As origin of Hindu drama advanced towards even more sophistication, themes like warfare of the elements started to gather much significance as the ever-recurring theme of the sacred Rig Vedic lyrics. Themes and scenes portrayed, generally left each spectator in awe, with portraitures like the thundering Indra and his untamed mountain host, the screeching maruts or storm-gods; the incensed Agni bounding forth in the red spark of lightning; the sheeny raindrops quivering with joy at their discharge from the just-burst cloud-castles; the crimsoning dawn heralding the triumphant Surya (the rising sun), also including the rhythmical sunbeams preserving his lustrous banner exultantly -- potent forces of nature, trepidation or ecstatic, served as the dramatis personae in the extant sanvada hymns. In such contexts, Vedic dialogues reverberated the afterglow rather than the first morning blushing of the uncouth representations, staged in the improper tongue of Krishna's and Shiva's primeval mysteries. Then again, the exceedingly elevated conversation between Krishna and Arjuna, enumerated with masterly art in the Bhagavad Gita, accompanied by the mystical tete-a-tete held by Shiva and Kali, according to the Tantras, were rather late developments of the old Prakrit sanvadas which, even in the age of the Rig Veda, were no longer entirely grasped.
The much treasured traditions of the almost disappeared Prakrit theatre, (constituting as an integral part of the origin of Hindu drama) of which virtually nothing can be deduced in present times, although it must have existed, were noiselessly assimilated by the burgeoning Sanskrit drama. The earliest Sanskrit plays which have been preserved since, suddenly had dashed upon one's sight like lightning, just as it cuts through a dark thundercloud. Amongst all the Sanskrit wonders, both in plays and playwrights, it is quite definite that Kalidasa, who generally unfolds the list of playwrights in aboriginal primers of Indian literature, is considered the inheritor and successor of a long line of distinguished Sanskrit dramatists, such as Saumilla, Bhasa, etc. whom the poet himself recognises. These, too, were undeniably ante ceded by writers of much repute in the arena of Prakrit plays. This view is also validated by the subsistence of an old Sanskrit treatise on dramatic art.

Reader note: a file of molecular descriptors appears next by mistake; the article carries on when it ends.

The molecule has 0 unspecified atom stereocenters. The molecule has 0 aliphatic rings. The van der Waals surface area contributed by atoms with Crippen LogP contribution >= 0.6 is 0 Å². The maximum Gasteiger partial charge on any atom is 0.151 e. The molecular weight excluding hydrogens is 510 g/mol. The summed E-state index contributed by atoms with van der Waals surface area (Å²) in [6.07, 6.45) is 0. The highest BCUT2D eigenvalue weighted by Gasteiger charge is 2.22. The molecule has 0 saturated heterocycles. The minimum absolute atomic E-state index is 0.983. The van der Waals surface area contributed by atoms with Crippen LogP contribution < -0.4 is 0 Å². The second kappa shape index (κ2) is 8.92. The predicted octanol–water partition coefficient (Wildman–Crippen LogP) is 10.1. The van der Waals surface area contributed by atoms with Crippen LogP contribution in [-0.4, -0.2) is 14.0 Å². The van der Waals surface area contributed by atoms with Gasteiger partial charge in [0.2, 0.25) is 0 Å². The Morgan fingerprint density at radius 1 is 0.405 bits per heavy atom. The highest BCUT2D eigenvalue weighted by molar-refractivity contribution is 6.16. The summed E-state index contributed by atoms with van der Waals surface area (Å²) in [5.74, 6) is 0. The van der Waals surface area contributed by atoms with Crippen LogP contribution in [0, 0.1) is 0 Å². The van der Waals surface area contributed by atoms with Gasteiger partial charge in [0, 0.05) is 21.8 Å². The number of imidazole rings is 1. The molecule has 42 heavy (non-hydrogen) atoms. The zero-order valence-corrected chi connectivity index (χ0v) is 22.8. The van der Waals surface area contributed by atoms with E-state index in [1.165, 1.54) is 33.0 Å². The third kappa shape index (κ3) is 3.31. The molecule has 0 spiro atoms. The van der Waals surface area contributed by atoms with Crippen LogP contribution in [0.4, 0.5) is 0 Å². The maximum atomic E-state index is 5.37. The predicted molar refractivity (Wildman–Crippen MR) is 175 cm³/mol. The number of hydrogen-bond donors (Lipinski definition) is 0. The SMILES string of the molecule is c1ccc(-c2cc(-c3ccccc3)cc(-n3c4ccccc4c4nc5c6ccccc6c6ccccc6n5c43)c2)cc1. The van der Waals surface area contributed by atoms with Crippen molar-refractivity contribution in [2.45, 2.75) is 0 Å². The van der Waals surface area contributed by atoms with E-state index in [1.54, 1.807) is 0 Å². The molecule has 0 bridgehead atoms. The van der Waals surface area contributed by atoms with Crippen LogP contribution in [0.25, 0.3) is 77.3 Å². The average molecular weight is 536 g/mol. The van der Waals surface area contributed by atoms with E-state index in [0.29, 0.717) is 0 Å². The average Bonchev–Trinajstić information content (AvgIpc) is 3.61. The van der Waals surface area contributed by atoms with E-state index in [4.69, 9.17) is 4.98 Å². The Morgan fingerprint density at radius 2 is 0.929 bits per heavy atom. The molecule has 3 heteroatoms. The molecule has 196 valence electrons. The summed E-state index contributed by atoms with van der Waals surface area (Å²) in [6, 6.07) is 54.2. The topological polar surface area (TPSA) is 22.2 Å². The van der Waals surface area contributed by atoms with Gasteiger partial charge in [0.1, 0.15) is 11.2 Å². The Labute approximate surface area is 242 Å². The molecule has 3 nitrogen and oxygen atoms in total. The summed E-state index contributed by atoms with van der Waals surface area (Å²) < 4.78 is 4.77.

The origin of essay, which has been looked at as one of the most convincing parts in the origin and germination of Hindu drama, is ascribed to the sage Bharata. The genre of essay in ancient dramatics teems in technical Prakrit phrases, most of them associated with picturesque particulars. Bharata enumerates these essentials comprehensively and exhaustively, those prakrits or idioms which, in conformity with already-conventional customs, can verily utilised and employed for stage and theatrical purposes. The succeeding authors of Sanskrit dramas had religiously carried on with the strategies laid down by Bharata. Undeniably, with the origin of Hindu drama and its interrelation with Sanskrit Language, insignificant roles were never framed in the mentioned dialect. The majestic tongue would have merely sounded preposterous on the ordinary mouth of the crude, who indeed swarm and invigorate the Indian stage. In the dramatic literature of India, the Prakrits hold a unique and rather disoriented position, when the origin of Hindu drama and its performances is being spoken about. They alight with a bang amongst the polished Sanskrit dialogue like 'a shabby camel driver amongst the rich and well-designed court attires of a native durbar'.